Moreover, each of the work stations of the installation requires a power supply, either in order to make the machine function or for lighting. These installations are also cluttered with electrical wires, extension leads and multiple sockets. Such an electrical assembly is prejudicial to safety, more particularly when one bears in mind that the materials being worked are inflammable and that it is almost inevitable that sawdust is present at each of the stations.
Apart from its unattractive appearance, such an installation has numerous disadvantages. A first disadvantage is that it requires a large floor space, which is incompatible with the desire among certain providers of services for a low-outlay diversification, and also incompatible with the costs of commercial floor space.
The provider of the service must, furthermore, carry out a large number of movements in order to make a frame. These movements result in high service costs, in a loss of efficiency and in a poor quality of manufacture. The low level of quality is also caused by the fact that handling at each of the stations is hindered by the presence of the machines of the other work stations, by the poor lighting of the stations or, at the very least, by variations in the quality of lighting from one station to the other.
The advice which may be given to the customer when he is making his choice is also disrupted as the operator of the installation is obliged to interrupt his work in order to aid this customer, for example in his choice of sample.
The object of the present invention is to overcome these disadvantages by proposing a framing unit which is ergonomic and compact, which allows work to be carried out in complete safety whilst at the same time favouring customer/operator exchange, and has a relatively low cost price and running cost.
To this end, the compact and ergonomic unit for framing pictures using pieces of moulded frame wood according to the invention comprises a counter with a top in which are integrated means for cutting the pieces of frame wood, means for stapling the cut portions of frame wood, means for cutting the glass, the cardboard and the mounts, means for presenting the samples of frame wood and means for trying out the coordination between picture/mount/frame wood, as well as a single external electrical connection.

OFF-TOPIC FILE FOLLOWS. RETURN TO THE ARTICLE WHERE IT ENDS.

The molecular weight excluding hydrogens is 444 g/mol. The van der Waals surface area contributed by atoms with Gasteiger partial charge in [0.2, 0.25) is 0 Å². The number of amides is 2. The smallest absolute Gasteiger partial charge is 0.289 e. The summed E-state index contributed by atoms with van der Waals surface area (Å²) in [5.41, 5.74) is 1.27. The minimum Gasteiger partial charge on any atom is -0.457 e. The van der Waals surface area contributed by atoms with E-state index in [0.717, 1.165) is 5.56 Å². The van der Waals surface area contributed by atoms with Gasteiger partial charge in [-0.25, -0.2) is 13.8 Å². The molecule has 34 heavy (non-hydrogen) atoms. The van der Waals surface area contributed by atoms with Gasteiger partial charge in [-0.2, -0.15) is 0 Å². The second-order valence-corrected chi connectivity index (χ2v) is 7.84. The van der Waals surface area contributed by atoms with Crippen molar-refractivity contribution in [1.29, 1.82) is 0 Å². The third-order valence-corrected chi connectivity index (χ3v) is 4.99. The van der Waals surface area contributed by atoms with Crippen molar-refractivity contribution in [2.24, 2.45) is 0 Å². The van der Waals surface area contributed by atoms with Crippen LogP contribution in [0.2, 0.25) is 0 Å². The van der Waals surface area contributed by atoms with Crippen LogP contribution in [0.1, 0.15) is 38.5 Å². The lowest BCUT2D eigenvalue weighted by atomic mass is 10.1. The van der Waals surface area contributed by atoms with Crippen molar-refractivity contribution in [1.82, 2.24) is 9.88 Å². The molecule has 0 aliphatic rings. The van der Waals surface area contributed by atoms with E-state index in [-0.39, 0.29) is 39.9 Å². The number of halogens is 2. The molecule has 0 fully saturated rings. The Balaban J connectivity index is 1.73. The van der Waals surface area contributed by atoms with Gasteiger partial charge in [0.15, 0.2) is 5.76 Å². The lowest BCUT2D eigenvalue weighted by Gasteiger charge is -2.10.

According to another feature, the framing unit according to the invention is characterized in that the integrated cutting means comprise a circular saw fixed on a plate integral with the top and mounted so as to be able to move in rotation, and a pair of vices having two jaws, one which is fixed and the other which can move, which jaws are integral with the top, so as to secure the pieces of frame wood relative to the saw.
The unit according to the invention is also characterized in that the integrated cutting means are connected to an extraction device arranged beneath the top.
According to another feature, the means for stapling the pieces of frame wood comprise a mechanical stapler with a fixed plate, the plate being offset angularly by 45° relative to the longitudinal axis of the counter 10.
According to a particular feature of the invention, the means for cutting the glass, the cardboard and the mounts comprise a meter rule and a sliding guillotine.
The means for presenting the samples of frame wood according to the invention comprise at least one display board mounted so as to be able to move in rotation about its longitudinal axis.
According to the invention, the coordination-testing means comprise a panel whose plane is substantially vertical and which is mounted so as to be able to move in rotation about an axis perpendicular to the top so as to allow visual access to the same face of this panel from either side of the counter by pivoting about the axis of rotation.